The Quantum Future
Caltech scientists and engineers are making advances in quantum physics that will transform what we know about the universe and create new methods of communication, computation, and materials design. These methods will open the door for breakthroughs in areas spanning cybersecurity, finance, medicine, renewable energy, and science itself. Caltech has been at the forefront of quantum information science for decades. By investing here, you can help drive the future of science and technology.
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Since its public launch in April 2016, Break Through: The Caltech Campaign has broken Institute fundraising records. While Break Through looks to secure Caltech’s future as a source of discovery for the world, the campaign already is making an imprint on campus and beyond by supporting Caltech people who are pursuing big questions and bold ideas.
Xie Chen is a theorist working at the edge of science and engineering, where ideas straight out of science fiction abut the future of computing—and, thus, the future of our plugged-in society. Nominally, she’s a condensed matter physicist exploring quantum systems. But Chen isn’t concerned with neatly drawn lines between disciplines.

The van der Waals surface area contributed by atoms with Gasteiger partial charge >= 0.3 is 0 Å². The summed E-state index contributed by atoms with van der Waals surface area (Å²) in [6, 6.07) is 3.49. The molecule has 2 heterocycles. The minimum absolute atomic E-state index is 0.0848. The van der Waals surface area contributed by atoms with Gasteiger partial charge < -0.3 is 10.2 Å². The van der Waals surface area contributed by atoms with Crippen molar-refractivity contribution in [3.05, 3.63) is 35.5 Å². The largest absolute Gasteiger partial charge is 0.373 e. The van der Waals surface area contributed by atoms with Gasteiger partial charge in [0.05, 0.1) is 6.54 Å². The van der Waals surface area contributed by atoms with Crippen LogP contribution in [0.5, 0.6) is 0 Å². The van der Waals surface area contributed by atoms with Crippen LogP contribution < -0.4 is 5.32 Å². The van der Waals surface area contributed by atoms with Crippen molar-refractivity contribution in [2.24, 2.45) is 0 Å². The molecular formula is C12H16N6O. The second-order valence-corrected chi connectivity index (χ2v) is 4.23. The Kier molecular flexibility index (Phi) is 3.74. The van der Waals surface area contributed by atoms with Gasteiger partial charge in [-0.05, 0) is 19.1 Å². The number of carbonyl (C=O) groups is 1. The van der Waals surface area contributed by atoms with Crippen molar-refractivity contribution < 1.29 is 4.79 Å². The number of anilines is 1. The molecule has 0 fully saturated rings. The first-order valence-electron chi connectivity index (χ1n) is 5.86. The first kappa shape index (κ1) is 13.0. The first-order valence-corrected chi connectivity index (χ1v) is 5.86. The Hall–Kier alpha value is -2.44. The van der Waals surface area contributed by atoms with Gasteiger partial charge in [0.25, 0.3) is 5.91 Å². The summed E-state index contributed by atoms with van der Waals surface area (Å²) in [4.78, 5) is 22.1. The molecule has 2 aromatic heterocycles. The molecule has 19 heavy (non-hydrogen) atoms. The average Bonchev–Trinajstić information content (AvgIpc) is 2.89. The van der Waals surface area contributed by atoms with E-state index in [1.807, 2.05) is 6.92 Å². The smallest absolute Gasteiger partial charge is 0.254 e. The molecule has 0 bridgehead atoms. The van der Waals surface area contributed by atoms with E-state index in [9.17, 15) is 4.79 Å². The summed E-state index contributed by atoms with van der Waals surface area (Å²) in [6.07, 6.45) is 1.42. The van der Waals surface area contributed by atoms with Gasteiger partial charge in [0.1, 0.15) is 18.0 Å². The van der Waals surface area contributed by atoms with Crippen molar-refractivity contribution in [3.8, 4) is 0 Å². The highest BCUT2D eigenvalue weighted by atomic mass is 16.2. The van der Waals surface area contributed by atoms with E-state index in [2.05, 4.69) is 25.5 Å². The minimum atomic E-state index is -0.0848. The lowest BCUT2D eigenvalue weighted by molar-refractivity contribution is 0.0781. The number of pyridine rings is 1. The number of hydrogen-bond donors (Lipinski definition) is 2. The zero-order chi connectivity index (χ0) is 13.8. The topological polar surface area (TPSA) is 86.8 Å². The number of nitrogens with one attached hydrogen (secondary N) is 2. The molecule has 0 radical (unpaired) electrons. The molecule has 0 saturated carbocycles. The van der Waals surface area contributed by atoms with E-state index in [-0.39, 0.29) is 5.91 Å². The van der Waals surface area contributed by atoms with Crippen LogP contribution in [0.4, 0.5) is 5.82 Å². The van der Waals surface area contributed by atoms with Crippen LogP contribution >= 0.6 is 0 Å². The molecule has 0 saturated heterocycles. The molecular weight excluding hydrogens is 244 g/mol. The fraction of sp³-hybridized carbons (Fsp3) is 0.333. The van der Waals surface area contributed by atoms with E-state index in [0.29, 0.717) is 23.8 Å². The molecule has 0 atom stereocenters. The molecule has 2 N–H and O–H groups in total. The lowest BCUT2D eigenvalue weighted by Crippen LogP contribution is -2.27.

“You ought to leave the world better than you found it,” engineer Allen Davis was known to say. And he did: Davis, who passed away at age 91 in 2015, left more than $60 million from his estate to Caltech.
Growing up in rural Alabama, Caltech trustee Taylor Lawrence (BS ’86) was a self-professed “geeky, physics-and-math-loving kid” who thought of scientists—people like Richard Feynman—as rock stars and Caltech as the stage where they performed thrilling acts of science.
First. That is before all others; earliest in time or serial order, foremost in position, rank, or importance.
Freq. as a numeral adjective, the ordinal of ONE.
adj., n., and pron. (written 1st).
—Oxford English Dictionary
After nearly five decades at Caltech, Tom Soifer is still smiling. The former Kent and Joyce Kresa Leadership Chair of the division of Physics, Mathematics and Astronomy (PMA) continues to advance our understanding of the universe by hunting for dust-obscured galaxies—DOGs—where others can’t see.